India has temporarily suspended all major exports of AstraZeneca images made by the Serum Institute of India (SII) in order to meet domestic demand, Reuters reported Thursday, citing sources. SII manufactured AstraZeneca vaccines for much of the developing world. CNN has reached out to SII and the Department of External Affairs for comment, but has not received a response.
Boris Johnson’s latest blunder could threaten UK vaccine rollout
The gaffe-prone British Prime Minister has made frantic attempts to reverse his comments that the successful vaccine rollout in his country was “because of capitalism, because of greed, my friends.”
The timing of those comments – in a private call with Conservative Party backbenchers on Tuesday – could be troubling for the Prime Minister. European Commission leaders are trying to unite the 27 EU member states by seeing the UK as the bad guy and strengthening itself with vaccine export controls that will affect the country, writes Luke McGee.
India detects new ‘double mutant’ variant
It is not known how many infections in India have been linked to this recently discovered variant, or if the strain is more dangerous. However, the health ministry said such variants generally increase infectivity and could “confer an immune loophole,” meaning people might be less able to fight off infection.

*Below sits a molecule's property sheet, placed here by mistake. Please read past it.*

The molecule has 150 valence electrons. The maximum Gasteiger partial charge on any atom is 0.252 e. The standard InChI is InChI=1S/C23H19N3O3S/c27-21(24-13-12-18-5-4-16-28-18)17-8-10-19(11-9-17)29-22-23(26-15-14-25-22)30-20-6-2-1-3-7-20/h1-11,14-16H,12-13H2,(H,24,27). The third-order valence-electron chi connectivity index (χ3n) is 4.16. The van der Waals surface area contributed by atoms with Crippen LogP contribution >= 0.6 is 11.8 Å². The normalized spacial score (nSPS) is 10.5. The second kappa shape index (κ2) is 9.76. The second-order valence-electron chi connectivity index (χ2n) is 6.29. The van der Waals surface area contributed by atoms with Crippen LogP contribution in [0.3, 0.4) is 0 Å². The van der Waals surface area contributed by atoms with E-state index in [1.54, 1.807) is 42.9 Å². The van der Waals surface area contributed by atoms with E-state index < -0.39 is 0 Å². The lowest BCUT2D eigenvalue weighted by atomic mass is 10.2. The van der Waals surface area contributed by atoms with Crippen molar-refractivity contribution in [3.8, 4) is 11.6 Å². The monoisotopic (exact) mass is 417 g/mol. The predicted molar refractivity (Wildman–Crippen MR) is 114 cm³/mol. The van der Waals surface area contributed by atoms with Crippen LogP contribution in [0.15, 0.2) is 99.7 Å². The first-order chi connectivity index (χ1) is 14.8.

A “double mutant” variant is a strain which carries two mutations. India made the discovery as infections rose there, raising fears of a second wave.
ON OUR RADAR
- The second wave of Covid-19 hit Africa much harder than the first, new analysis has shown.
- British TV presenter Kate Garraway talks about her husband’s heartbreaking year-long ordeal with Covid-19, which has left him hospitalized since last March.
- The Covid-19 pandemic has changed our sense of mortality. “This vague inevitability that I thought would occur in the distant future shattered my head like an anvil in an old cartoon,” writes Allison Hope.
- Dr Anosh Ahmed of Loretto Hospital resigned after discovering that the hospital had mishandled the Covid-19 vaccine at Trump Tower in downtown Chicago.
- Seven out of ten people hospitalized for Covid-19 still have not fully recovered five months after discharge, according to a study.
If you ate more and gained weight during the pandemic, you are not alone. Recent research has shown that some people may have gained more than 1.5 pounds on average per month during the Covid-19 lockdowns last March and April.
So what to do about it? “Definitely cut yourself a break,” says Lisa Drayer, CNN’s health and nutrition contributor, adding that it’s natural to take comfort foods in times of stress. But Drayer recommends a few small changes that can make a big difference: Eat small and frequent meals, add protein to your plate, and walk for at least 30 minutes a day. Read here for more Drayer advice.
“Health experts say over and over again, it’s what you do when you get there that’s the problem, no matter what… what mode you’re traveling in. ” – CNN Correspondent Pete Muntean
As more people in the United States get vaccinated, some are planning their trips and airports are seeing larger crowds. CNN chief medical correspondent Sanjay Gupta speaks with Muntean, who covers aviation and transportation, the latest guidelines on travel restrictions and how to go on vacation safely. Listen now.